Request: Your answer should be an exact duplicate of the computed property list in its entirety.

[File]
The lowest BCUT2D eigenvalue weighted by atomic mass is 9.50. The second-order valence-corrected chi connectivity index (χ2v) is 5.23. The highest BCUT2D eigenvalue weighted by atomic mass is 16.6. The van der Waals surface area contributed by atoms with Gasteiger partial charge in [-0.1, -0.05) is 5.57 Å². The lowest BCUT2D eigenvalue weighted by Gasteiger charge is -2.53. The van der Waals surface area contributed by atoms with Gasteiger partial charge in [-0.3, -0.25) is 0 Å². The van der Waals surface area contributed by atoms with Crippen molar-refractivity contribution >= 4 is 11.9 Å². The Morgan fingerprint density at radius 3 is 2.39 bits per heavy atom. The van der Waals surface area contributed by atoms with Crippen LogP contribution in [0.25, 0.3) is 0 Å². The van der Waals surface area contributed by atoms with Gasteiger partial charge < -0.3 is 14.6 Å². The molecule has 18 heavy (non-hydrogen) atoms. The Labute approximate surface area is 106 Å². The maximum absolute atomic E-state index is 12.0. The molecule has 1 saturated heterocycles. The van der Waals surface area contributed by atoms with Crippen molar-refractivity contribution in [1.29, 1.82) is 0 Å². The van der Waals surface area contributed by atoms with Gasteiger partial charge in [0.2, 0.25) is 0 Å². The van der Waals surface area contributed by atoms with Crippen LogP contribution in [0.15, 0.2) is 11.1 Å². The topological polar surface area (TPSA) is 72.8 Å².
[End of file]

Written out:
The lowest BCUT2D eigenvalue weighted by atomic mass is 9.50. The second-order valence-corrected chi connectivity index (χ2v) is 5.23. The highest BCUT2D eigenvalue weighted by atomic mass is 16.6. The van der Waals surface area contributed by atoms with Gasteiger partial charge in [-0.1, -0.05) is 5.57 Å². The lowest BCUT2D eigenvalue weighted by Gasteiger charge is -2.53. The van der Waals surface area contributed by atoms with Gasteiger partial charge in [-0.3, -0.25) is 0 Å². The van der Waals surface area contributed by atoms with Crippen molar-refractivity contribution >= 4 is 11.9 Å². The Morgan fingerprint density at radius 3 is 2.39 bits per heavy atom. The van der Waals surface area contributed by atoms with Crippen LogP contribution in [0.25, 0.3) is 0 Å². The van der Waals surface area contributed by atoms with Gasteiger partial charge < -0.3 is 14.6 Å². The molecule has 18 heavy (non-hydrogen) atoms. The Labute approximate surface area is 106 Å². The maximum absolute atomic E-state index is 12.0. The molecule has 1 saturated heterocycles. The van der Waals surface area contributed by atoms with Crippen molar-refractivity contribution in [1.29, 1.82) is 0 Å². The van der Waals surface area contributed by atoms with Gasteiger partial charge in [0.2, 0.25) is 0 Å². The van der Waals surface area contributed by atoms with Crippen LogP contribution in [0.15, 0.2) is 11.1 Å². The topological polar surface area (TPSA) is 72.8 Å².